For a pair of jointly distributed random variables $A$ and $B$, the marginal distribution for $A$ is given by $p(A=a) = \sum_b p(A=a,B=b)$. In this this becomes an integral: $$p(M=1) = \int_0^1 p(M=1, X=x) = \int_0^1 x dx = 1/2.$$

Now, the Shannon entropy of $M$ conditioned on $X$ having some particular value $x$ is given by $-\sum_{i\in\{0,1\}}p(M=i\mid X=x) = -(1-x)\log (1-x) - x\log x$. The conditional entropy is defined as $H(A|B) = \sum_b p(B=b)H(A\mid B=b)$, which in this case becomes an integral: $$ H(M|X) = -\int_0^1 dx((1-x)\log (1-x) + x\log x), $$ which evaluates to $1/2\:\mathrm{nat}$ as you say.

However, the entropy we use in physics is the von Neumann entropy, which corresponds not to a conditional entropy but to the marginal entropy of the measurement (assuming we're measuring in an eigenbasis.) In your system this is given by $$H(M) = -\sum_i p(M=i)\log p(M=i) = -\log(1/2) = 1\:\mathrm{bit}.$$

So (again assuming this is a measurement in an eigenbasis, which it will be if the entropy is maximised, since all bases are eigenbases in that case) the von Neumann entropy according to your assumptions is $1\:\mathrm{bit}$, not $1/2\:\mathrm{nat}$. A particle confined to a square of length $l$ will have a von Neumann entropy of $\log(4) = 2\:\mathrm{bits}$, since it can be measured at any one of the four corners.

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  • $\begingroup$ No. I never did an assumption that the particle has uniformly distributed probability density over [0,1]. This is not my assumption! My assumption is that the particle's distribution X has the maximum. If the scale was not close to Plank's, we could assume some point where the maximum is and find the von Neuman entropy of such distribution. But my point is that the Planck scale makes it impossible to locate the maximum of the wave function even statistically BUT the wave function HAS the maximum (as opposed to just flat wave function). $\endgroup$ – Anixx Feb 7 '14 at 3:06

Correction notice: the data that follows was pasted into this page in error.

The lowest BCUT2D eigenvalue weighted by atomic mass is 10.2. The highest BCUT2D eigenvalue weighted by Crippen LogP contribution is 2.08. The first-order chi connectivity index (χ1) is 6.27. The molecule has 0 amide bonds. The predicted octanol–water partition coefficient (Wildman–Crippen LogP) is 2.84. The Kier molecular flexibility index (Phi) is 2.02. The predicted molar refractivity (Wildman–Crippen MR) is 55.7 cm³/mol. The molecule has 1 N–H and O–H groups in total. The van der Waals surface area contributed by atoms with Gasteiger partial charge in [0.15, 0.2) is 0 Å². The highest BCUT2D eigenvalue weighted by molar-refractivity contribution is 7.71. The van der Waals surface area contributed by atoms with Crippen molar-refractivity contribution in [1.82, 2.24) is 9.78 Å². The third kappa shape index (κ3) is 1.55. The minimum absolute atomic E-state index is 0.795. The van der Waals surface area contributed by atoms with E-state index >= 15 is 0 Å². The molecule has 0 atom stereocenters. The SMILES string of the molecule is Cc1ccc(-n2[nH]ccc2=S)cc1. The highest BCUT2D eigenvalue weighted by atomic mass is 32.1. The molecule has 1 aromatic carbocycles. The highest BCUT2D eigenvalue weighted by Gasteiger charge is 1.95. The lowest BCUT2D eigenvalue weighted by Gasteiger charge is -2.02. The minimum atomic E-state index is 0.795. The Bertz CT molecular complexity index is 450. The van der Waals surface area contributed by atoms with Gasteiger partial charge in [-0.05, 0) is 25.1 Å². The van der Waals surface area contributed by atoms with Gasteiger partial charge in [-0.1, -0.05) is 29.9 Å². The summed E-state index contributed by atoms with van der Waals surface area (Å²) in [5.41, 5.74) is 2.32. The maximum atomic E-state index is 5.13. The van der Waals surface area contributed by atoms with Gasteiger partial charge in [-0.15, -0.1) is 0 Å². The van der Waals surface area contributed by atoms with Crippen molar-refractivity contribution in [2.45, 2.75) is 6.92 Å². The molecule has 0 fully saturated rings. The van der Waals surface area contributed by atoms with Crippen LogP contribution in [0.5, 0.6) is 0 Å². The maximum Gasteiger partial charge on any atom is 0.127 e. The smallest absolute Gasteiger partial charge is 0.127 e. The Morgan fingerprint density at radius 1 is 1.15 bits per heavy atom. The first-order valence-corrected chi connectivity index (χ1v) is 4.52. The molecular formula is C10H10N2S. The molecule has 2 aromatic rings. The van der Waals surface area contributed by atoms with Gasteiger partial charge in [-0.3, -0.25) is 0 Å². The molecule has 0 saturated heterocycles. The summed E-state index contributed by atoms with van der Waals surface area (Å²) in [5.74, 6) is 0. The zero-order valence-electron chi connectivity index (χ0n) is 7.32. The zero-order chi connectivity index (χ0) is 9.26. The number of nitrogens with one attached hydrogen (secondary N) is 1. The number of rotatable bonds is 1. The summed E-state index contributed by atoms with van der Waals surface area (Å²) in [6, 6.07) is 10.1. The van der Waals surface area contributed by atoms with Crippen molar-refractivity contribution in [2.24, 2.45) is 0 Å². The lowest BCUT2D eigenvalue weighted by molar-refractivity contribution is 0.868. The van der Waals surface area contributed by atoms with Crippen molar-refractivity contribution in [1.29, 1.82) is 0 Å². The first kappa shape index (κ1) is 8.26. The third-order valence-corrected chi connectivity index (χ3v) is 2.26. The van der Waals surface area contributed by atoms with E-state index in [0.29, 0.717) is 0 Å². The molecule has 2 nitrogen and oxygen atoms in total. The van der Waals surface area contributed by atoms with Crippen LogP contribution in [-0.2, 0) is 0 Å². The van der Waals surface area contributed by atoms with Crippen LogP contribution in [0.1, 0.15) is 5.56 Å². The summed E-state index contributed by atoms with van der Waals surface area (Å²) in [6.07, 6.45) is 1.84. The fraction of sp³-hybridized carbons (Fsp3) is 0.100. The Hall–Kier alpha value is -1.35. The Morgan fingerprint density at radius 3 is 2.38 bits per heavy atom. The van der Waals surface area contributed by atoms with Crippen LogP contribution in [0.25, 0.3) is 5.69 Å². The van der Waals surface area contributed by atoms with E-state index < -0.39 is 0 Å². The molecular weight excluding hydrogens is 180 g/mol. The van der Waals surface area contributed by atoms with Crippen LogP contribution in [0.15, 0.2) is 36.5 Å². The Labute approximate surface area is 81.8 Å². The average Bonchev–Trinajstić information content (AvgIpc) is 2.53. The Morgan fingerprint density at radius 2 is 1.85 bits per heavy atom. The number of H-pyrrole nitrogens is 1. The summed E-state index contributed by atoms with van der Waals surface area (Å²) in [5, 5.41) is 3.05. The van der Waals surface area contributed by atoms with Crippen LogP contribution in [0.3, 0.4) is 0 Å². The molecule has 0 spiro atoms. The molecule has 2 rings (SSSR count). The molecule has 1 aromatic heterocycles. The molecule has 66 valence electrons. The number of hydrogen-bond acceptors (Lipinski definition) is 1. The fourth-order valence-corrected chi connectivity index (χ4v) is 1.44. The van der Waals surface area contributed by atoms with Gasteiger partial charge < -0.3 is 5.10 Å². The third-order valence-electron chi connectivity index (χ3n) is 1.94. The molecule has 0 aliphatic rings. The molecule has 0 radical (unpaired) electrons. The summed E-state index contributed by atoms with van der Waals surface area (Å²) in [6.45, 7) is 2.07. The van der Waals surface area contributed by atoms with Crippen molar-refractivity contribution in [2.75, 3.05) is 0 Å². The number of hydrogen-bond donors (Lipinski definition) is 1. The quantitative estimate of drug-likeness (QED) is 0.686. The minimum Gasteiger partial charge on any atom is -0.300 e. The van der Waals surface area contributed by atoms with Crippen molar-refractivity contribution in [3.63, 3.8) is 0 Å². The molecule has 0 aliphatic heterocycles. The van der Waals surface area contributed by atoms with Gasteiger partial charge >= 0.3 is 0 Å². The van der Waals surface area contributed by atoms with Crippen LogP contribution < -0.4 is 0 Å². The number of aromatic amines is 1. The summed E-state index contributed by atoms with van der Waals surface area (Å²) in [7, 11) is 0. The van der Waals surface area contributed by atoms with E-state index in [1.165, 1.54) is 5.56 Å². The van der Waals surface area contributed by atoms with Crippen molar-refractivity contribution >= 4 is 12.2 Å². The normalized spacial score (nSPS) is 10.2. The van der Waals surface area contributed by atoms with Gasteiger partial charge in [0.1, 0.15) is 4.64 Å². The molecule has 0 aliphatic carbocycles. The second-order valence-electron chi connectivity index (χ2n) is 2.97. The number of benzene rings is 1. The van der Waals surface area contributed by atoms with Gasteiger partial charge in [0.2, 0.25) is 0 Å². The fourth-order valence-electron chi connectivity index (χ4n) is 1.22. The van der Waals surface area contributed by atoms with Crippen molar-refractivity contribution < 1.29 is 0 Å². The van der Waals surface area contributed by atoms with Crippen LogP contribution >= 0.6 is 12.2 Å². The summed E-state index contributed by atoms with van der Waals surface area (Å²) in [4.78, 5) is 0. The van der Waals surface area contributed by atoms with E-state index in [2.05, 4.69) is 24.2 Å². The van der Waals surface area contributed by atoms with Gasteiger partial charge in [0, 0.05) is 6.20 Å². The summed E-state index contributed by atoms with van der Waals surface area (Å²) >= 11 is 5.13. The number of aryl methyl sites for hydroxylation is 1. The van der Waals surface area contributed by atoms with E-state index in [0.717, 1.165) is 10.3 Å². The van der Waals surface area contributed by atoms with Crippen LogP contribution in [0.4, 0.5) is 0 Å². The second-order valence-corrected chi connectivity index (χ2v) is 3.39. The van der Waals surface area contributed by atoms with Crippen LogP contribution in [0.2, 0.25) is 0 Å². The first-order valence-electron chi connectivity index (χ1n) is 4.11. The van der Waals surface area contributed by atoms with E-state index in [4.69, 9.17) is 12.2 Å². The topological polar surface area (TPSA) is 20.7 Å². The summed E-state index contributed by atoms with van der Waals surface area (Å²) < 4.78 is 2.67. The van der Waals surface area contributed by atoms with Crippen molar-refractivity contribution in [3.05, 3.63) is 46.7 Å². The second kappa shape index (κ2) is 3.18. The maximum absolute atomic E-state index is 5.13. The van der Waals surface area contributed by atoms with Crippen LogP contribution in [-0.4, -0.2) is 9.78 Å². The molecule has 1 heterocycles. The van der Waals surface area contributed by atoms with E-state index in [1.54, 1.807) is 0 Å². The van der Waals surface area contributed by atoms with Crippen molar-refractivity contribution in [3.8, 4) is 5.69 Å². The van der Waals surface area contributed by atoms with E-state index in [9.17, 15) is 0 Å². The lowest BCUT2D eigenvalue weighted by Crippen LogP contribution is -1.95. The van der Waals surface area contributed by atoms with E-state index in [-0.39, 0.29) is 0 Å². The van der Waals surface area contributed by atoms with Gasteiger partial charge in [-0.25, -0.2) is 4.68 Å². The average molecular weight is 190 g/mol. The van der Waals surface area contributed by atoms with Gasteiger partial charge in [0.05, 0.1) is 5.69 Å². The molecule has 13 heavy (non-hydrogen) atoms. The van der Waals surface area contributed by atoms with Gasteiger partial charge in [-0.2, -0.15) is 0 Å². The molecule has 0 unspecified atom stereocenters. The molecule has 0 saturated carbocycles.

• $\begingroup$ As you can see from the linked question, this formula arose from the discussion about Knightian uncertainty (uncertainty about probability distribution). $\endgroup$ – Anixx Feb 7 '14 at 3:11
  • $\begingroup$ At the scale of usual quantum mechanics we can assume the probability density (wave function) to be exactly defined. My point is that at Planck scale you cannot assume probability density to be known exactly. $\endgroup$ – Anixx Feb 7 '14 at 3:16
  • $\begingroup$ Sorry, I should have used a different symbol instead of $X$. I know you didn't assume the particle's position is uniformly distributed. Rather, you're assuming there exists some random variable (the position of the maximum of the wavefunction, which I foolishly denoted $X$) that is correlated with $M$ in the way I said. The kind of reasoning I present here is just the Bayesian way of dealing with Knightian uncertainty. If you do things this way, Dempster-Shafer theory becomes unnecessary. $\endgroup$ – Nathaniel Feb 7 '14 at 3:51
  • $\begingroup$ Just to clarify: in Bayesian probability theory, a random variable can stand for a lack of knowledge as well as a stochastic type of uncertainty. In this case the (marginal) probability distribution over $X$ represents your uncertainty about the peak of the wavefunction (which has a real value, but it can't be known), whereas the conditional probability $p(M=i|X=x)$ represents the (quantum) probability of measuring $M=i$ if $X$ were somehow known. In Bayesian theory there is no problem with combining these two different uncertainties into a single joint distribution. $\endgroup$ – Nathaniel Feb 7 '14 at 3:56
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You are modelling a two state system for a black hole. The Bekenstein bound really applies with large $N$ states. Witten worked out how a BTZ black hole in 3-dim would have quantum states that converge to a Bekenstein result as $N~\rightarrow~\infty$.

https://arxiv.org/abs/0706.3359

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  • $\begingroup$ Off topic : How could you get 10.9k reputations, while having just about the same medails (1 golden, 10 silver and 24 bronze) as me ? You should have much more medails, since you have 8.5 times my reputations! I'm just trying to understand how this system is working. $\endgroup$ – Cham Dec 9 '18 at 16:12